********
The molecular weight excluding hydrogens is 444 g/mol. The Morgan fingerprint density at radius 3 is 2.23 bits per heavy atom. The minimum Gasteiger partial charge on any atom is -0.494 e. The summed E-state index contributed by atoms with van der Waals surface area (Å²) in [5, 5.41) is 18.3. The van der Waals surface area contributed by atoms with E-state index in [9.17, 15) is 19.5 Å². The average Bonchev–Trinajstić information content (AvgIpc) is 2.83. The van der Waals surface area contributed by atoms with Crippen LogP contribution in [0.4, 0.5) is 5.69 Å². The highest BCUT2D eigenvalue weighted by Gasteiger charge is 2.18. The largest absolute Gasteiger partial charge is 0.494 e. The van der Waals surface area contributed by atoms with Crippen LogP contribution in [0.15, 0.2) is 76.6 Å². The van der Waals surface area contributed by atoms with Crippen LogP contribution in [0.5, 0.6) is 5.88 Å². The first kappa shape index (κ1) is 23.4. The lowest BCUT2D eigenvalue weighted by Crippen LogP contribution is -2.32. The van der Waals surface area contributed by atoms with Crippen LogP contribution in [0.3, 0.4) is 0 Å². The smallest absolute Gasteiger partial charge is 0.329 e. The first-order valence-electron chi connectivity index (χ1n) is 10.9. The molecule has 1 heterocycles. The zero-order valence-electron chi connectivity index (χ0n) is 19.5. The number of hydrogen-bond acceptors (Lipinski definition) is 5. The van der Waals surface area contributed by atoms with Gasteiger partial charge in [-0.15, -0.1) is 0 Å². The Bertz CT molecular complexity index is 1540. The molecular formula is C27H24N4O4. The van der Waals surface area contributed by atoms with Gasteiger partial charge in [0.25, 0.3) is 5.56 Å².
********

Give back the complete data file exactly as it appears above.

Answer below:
The molecular weight excluding hydrogens is 444 g/mol. The Morgan fingerprint density at radius 3 is 2.23 bits per heavy atom. The minimum Gasteiger partial charge on any atom is -0.494 e. The summed E-state index contributed by atoms with van der Waals surface area (Å²) in [5, 5.41) is 18.3. The van der Waals surface area contributed by atoms with E-state index in [9.17, 15) is 19.5 Å². The average Bonchev–Trinajstić information content (AvgIpc) is 2.83. The van der Waals surface area contributed by atoms with Crippen LogP contribution in [0.4, 0.5) is 5.69 Å². The highest BCUT2D eigenvalue weighted by Gasteiger charge is 2.18. The largest absolute Gasteiger partial charge is 0.494 e. The van der Waals surface area contributed by atoms with Crippen LogP contribution in [0.15, 0.2) is 76.6 Å². The van der Waals surface area contributed by atoms with Crippen LogP contribution in [0.5, 0.6) is 5.88 Å². The first kappa shape index (κ1) is 23.4. The lowest BCUT2D eigenvalue weighted by Crippen LogP contribution is -2.32. The van der Waals surface area contributed by atoms with Crippen LogP contribution in [0.3, 0.4) is 0 Å². The smallest absolute Gasteiger partial charge is 0.329 e. The first-order valence-electron chi connectivity index (χ1n) is 10.9. The molecule has 1 heterocycles. The zero-order valence-electron chi connectivity index (χ0n) is 19.5. The number of hydrogen-bond acceptors (Lipinski definition) is 5. The van der Waals surface area contributed by atoms with Gasteiger partial charge in [-0.15, -0.1) is 0 Å². The Bertz CT molecular complexity index is 1540. The molecular formula is C27H24N4O4. The van der Waals surface area contributed by atoms with Gasteiger partial charge in [0.25, 0.3) is 5.56 Å².